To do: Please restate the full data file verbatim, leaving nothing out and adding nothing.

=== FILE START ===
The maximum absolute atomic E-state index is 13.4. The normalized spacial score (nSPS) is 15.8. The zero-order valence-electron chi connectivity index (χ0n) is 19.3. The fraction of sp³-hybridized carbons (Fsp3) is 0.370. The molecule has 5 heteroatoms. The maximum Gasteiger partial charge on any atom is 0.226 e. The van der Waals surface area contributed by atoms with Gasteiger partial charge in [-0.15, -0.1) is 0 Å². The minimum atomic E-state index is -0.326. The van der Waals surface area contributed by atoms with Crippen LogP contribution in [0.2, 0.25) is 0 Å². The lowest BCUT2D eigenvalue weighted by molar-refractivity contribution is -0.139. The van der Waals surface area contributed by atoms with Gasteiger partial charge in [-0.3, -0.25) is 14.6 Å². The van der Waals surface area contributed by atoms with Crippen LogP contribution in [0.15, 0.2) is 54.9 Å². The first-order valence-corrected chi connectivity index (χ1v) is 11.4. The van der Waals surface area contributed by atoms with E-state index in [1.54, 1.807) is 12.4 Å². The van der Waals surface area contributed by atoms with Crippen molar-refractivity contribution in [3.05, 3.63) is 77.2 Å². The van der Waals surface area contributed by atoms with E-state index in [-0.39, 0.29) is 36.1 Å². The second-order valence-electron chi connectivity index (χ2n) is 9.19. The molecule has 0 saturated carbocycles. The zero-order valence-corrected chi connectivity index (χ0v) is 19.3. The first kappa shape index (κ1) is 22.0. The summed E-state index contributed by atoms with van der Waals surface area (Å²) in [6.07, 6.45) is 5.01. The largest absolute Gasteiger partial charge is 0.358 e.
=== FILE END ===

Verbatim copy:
The maximum absolute atomic E-state index is 13.4. The normalized spacial score (nSPS) is 15.8. The zero-order valence-electron chi connectivity index (χ0n) is 19.3. The fraction of sp³-hybridized carbons (Fsp3) is 0.370. The molecule has 5 heteroatoms. The maximum Gasteiger partial charge on any atom is 0.226 e. The van der Waals surface area contributed by atoms with Gasteiger partial charge in [-0.15, -0.1) is 0 Å². The minimum atomic E-state index is -0.326. The van der Waals surface area contributed by atoms with Crippen LogP contribution in [0.2, 0.25) is 0 Å². The lowest BCUT2D eigenvalue weighted by molar-refractivity contribution is -0.139. The van der Waals surface area contributed by atoms with Gasteiger partial charge in [-0.3, -0.25) is 14.6 Å². The van der Waals surface area contributed by atoms with Crippen LogP contribution in [0.15, 0.2) is 54.9 Å². The first-order valence-corrected chi connectivity index (χ1v) is 11.4. The van der Waals surface area contributed by atoms with E-state index in [1.54, 1.807) is 12.4 Å². The van der Waals surface area contributed by atoms with Crippen molar-refractivity contribution in [3.05, 3.63) is 77.2 Å². The van der Waals surface area contributed by atoms with E-state index in [-0.39, 0.29) is 36.1 Å². The second-order valence-electron chi connectivity index (χ2n) is 9.19. The molecule has 0 saturated carbocycles. The zero-order valence-corrected chi connectivity index (χ0v) is 19.3. The first kappa shape index (κ1) is 22.0. The summed E-state index contributed by atoms with van der Waals surface area (Å²) in [6.07, 6.45) is 5.01. The largest absolute Gasteiger partial charge is 0.358 e.